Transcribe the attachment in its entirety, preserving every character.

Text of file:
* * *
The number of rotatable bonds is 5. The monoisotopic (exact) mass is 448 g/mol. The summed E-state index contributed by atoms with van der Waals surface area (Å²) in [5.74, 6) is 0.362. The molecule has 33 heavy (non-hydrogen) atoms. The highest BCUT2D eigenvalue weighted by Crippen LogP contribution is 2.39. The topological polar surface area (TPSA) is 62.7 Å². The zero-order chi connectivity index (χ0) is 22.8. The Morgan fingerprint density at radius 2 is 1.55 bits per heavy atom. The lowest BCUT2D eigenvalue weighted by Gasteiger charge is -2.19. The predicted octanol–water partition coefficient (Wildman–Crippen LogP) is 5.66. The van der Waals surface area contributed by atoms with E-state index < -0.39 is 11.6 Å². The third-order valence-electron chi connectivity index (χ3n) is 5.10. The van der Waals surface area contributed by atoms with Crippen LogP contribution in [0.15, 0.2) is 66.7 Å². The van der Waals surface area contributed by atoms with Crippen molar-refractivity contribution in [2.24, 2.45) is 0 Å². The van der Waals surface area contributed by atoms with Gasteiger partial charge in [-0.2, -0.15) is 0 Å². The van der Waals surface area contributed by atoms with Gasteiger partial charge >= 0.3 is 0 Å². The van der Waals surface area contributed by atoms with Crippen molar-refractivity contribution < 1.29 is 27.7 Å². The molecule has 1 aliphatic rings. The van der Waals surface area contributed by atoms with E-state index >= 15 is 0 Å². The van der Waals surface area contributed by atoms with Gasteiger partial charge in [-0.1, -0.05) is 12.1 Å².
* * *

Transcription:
The number of rotatable bonds is 5. The monoisotopic (exact) mass is 448 g/mol. The summed E-state index contributed by atoms with van der Waals surface area (Å²) in [5.74, 6) is 0.362. The molecule has 33 heavy (non-hydrogen) atoms. The highest BCUT2D eigenvalue weighted by Crippen LogP contribution is 2.39. The topological polar surface area (TPSA) is 62.7 Å². The zero-order chi connectivity index (χ0) is 22.8. The Morgan fingerprint density at radius 2 is 1.55 bits per heavy atom. The lowest BCUT2D eigenvalue weighted by Gasteiger charge is -2.19. The predicted octanol–water partition coefficient (Wildman–Crippen LogP) is 5.66. The van der Waals surface area contributed by atoms with E-state index < -0.39 is 11.6 Å². The third-order valence-electron chi connectivity index (χ3n) is 5.10. The van der Waals surface area contributed by atoms with Crippen LogP contribution in [0.15, 0.2) is 66.7 Å². The van der Waals surface area contributed by atoms with Crippen molar-refractivity contribution in [2.24, 2.45) is 0 Å². The van der Waals surface area contributed by atoms with Gasteiger partial charge in [-0.2, -0.15) is 0 Å². The van der Waals surface area contributed by atoms with Gasteiger partial charge >= 0.3 is 0 Å². The van der Waals surface area contributed by atoms with Crippen molar-refractivity contribution < 1.29 is 27.7 Å². The molecule has 1 aliphatic rings. The van der Waals surface area contributed by atoms with E-state index >= 15 is 0 Å². The van der Waals surface area contributed by atoms with Gasteiger partial charge in [-0.1, -0.05) is 12.1 Å².